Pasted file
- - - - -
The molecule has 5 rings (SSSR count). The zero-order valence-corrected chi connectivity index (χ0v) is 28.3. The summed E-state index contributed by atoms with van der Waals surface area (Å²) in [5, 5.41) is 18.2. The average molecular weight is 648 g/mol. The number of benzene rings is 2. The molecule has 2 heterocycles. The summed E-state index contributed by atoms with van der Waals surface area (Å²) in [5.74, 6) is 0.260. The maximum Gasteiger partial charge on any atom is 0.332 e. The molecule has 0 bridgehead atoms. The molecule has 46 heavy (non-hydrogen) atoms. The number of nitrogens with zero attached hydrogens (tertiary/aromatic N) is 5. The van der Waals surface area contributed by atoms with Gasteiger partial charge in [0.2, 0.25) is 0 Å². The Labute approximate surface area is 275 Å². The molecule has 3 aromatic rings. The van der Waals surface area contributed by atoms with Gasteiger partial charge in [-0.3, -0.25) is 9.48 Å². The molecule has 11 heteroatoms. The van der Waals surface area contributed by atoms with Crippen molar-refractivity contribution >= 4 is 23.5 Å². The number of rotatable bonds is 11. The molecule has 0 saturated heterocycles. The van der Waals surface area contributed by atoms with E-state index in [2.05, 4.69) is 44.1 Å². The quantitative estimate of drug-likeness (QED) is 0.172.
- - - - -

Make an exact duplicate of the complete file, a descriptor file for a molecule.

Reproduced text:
The molecule has 5 rings (SSSR count). The zero-order valence-corrected chi connectivity index (χ0v) is 28.3. The summed E-state index contributed by atoms with van der Waals surface area (Å²) in [5, 5.41) is 18.2. The average molecular weight is 648 g/mol. The number of benzene rings is 2. The molecule has 2 heterocycles. The summed E-state index contributed by atoms with van der Waals surface area (Å²) in [5.74, 6) is 0.260. The maximum Gasteiger partial charge on any atom is 0.332 e. The molecule has 0 bridgehead atoms. The molecule has 46 heavy (non-hydrogen) atoms. The number of nitrogens with zero attached hydrogens (tertiary/aromatic N) is 5. The van der Waals surface area contributed by atoms with Gasteiger partial charge in [0.2, 0.25) is 0 Å². The Labute approximate surface area is 275 Å². The molecule has 3 aromatic rings. The van der Waals surface area contributed by atoms with Gasteiger partial charge in [-0.3, -0.25) is 9.48 Å². The molecule has 11 heteroatoms. The van der Waals surface area contributed by atoms with Crippen molar-refractivity contribution >= 4 is 23.5 Å². The number of rotatable bonds is 11. The molecule has 0 saturated heterocycles. The van der Waals surface area contributed by atoms with E-state index in [2.05, 4.69) is 44.1 Å². The quantitative estimate of drug-likeness (QED) is 0.172.